Now that the craziness of the first weeks abroad has calmed down a bit, I thought it would be interesting to tell you about how I got the opportunity to study abroad in the first place. It is a rather uncommon story, that it does not just follow the two classic steps: ‘I applied’ and ‘I got it’.
First of all, when I first talked to my department and expressed my interest in spending a year abroad, I have been told that I would not be able to apply. This was because the application was open to BA Politics, BA IR and BA Politics and IR students only. Joint degree students, unfortunately could not apply. Thinking I might stand a chance to apply under the School of History, I went and asked them as well, but I have been told that the study abroad options that they have are open only to students who, ‘administratively’ – to put it in their exact words, belonged to the School of History. I was in the second semester of my first year when all these took place, and as a student who has started university extremely enthusiastic about the idea of studying in a different country at some point during the course, you can imagine the disappointment that came with these conversations. Over the months that followed, I kept asking various members of staff in both departments, hoping that at some point someone would tell me I can apply.
And it happened! To my amazement, at the beginning of my second year I received an email from the Erasmus coordinator in the Department of Politics, in which he was stating that the department informed him that I am interested in studying abroad, and that they have made it possible for the IR & History students to apply. Following this email, I met him and discussed what universities and countries I could choose from and what I need to do next.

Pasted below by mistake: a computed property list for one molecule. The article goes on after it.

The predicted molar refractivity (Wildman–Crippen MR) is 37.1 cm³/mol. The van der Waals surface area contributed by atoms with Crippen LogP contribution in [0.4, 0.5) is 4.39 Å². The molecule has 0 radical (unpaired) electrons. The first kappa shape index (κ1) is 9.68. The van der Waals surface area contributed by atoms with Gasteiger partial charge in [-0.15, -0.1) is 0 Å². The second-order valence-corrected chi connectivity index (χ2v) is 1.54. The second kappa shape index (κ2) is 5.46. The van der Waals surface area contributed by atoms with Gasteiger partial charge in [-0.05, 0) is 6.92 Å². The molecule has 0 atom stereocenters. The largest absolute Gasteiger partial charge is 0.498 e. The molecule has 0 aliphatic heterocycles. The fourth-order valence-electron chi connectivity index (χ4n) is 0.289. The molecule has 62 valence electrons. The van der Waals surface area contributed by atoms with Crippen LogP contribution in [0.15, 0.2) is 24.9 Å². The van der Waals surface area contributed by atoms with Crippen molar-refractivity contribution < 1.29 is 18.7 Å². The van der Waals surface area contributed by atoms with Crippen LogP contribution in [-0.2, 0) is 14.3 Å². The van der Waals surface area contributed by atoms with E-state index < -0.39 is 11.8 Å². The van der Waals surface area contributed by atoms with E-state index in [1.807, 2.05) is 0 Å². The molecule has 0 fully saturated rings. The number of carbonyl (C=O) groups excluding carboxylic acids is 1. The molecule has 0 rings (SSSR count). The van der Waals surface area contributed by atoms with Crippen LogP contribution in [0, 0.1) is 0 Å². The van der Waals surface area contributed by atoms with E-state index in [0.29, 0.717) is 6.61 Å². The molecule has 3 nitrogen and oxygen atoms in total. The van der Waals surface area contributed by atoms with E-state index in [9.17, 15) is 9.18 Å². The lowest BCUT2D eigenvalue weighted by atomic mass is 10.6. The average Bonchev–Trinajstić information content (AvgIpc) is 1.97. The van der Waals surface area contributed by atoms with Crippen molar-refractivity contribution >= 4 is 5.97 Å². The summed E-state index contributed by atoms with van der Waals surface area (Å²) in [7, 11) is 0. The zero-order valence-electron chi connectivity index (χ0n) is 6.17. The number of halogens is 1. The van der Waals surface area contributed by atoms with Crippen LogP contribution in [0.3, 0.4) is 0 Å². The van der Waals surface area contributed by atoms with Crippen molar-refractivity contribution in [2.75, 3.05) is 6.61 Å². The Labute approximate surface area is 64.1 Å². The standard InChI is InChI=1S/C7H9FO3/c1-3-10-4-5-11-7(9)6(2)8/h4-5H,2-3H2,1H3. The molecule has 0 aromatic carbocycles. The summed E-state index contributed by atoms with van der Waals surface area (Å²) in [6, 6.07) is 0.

I must admit that I am still surprised to how responsive the university and the department have been to my request. I didn’t make any formal complaint about not being able to apply – I just let people know that I would really like to do it, and that was enough for them to make the necessary arrangements in order to accommodate my request. I don’t know how other universities work, but I do believe that most of them are not just as responsive to students. I think Leicester Uni is particularly good when it comes to this.
So my advice to you would be, if you really want to do something, ask for it. There is no guarantee that the department will be able to do something to accommodate you request, but most of the times they will try their best. In Leicester, all the university staff is so friendly and committed to making sure that students do get the best out of their time spent in the uni. So, by asking and trying, you really have nothing to lose.
Hope all of you are okay and, for those starting uni next week, well-prepared for Freshers’ week! 😉